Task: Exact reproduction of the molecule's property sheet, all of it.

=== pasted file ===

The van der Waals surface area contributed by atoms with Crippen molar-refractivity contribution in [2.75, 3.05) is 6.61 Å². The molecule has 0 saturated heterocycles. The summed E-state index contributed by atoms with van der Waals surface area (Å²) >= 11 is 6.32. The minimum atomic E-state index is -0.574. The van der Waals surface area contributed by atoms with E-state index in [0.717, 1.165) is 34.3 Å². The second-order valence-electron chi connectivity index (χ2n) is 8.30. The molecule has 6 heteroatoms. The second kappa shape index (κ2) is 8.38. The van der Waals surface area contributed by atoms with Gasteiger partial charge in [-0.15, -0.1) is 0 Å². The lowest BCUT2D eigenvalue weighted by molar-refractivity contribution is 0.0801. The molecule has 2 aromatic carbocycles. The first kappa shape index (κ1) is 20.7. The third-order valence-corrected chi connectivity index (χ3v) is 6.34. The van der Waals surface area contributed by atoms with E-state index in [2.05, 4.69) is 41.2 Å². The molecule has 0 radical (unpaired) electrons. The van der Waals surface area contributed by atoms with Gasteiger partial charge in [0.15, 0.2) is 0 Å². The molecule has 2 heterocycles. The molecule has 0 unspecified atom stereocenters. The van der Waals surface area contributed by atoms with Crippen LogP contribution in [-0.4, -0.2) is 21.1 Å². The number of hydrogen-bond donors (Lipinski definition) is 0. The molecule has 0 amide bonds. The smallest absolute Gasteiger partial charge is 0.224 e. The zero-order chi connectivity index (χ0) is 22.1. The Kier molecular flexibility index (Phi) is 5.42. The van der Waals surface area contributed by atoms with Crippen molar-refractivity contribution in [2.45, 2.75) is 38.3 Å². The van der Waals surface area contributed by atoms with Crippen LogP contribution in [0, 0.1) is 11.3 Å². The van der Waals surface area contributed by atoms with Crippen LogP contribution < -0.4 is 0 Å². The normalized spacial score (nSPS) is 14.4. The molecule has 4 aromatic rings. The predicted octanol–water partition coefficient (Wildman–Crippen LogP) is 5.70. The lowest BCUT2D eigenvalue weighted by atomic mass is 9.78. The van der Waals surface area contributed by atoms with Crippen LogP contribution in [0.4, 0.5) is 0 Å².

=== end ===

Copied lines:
The van der Waals surface area contributed by atoms with Crippen molar-refractivity contribution in [2.75, 3.05) is 6.61 Å². The molecule has 0 saturated heterocycles. The summed E-state index contributed by atoms with van der Waals surface area (Å²) >= 11 is 6.32. The minimum atomic E-state index is -0.574. The van der Waals surface area contributed by atoms with E-state index in [0.717, 1.165) is 34.3 Å². The second-order valence-electron chi connectivity index (χ2n) is 8.30. The molecule has 6 heteroatoms. The second kappa shape index (κ2) is 8.38. The van der Waals surface area contributed by atoms with Gasteiger partial charge in [-0.15, -0.1) is 0 Å². The lowest BCUT2D eigenvalue weighted by molar-refractivity contribution is 0.0801. The molecule has 2 aromatic carbocycles. The first kappa shape index (κ1) is 20.7. The third-order valence-corrected chi connectivity index (χ3v) is 6.34. The van der Waals surface area contributed by atoms with E-state index in [2.05, 4.69) is 41.2 Å². The molecule has 0 radical (unpaired) electrons. The van der Waals surface area contributed by atoms with Gasteiger partial charge in [0.15, 0.2) is 0 Å². The molecule has 2 heterocycles. The molecule has 0 unspecified atom stereocenters. The van der Waals surface area contributed by atoms with Crippen LogP contribution in [-0.4, -0.2) is 21.1 Å². The number of hydrogen-bond donors (Lipinski definition) is 0. The molecule has 0 amide bonds. The smallest absolute Gasteiger partial charge is 0.224 e. The zero-order chi connectivity index (χ0) is 22.1. The Kier molecular flexibility index (Phi) is 5.42. The van der Waals surface area contributed by atoms with Crippen molar-refractivity contribution in [2.45, 2.75) is 38.3 Å². The van der Waals surface area contributed by atoms with Crippen LogP contribution in [0, 0.1) is 11.3 Å². The van der Waals surface area contributed by atoms with Crippen LogP contribution < -0.4 is 0 Å². The normalized spacial score (nSPS) is 14.4. The molecule has 4 aromatic rings. The predicted octanol–water partition coefficient (Wildman–Crippen LogP) is 5.70. The lowest BCUT2D eigenvalue weighted by atomic mass is 9.78. The van der Waals surface area contributed by atoms with Crippen LogP contribution in [0.4, 0.5) is 0 Å².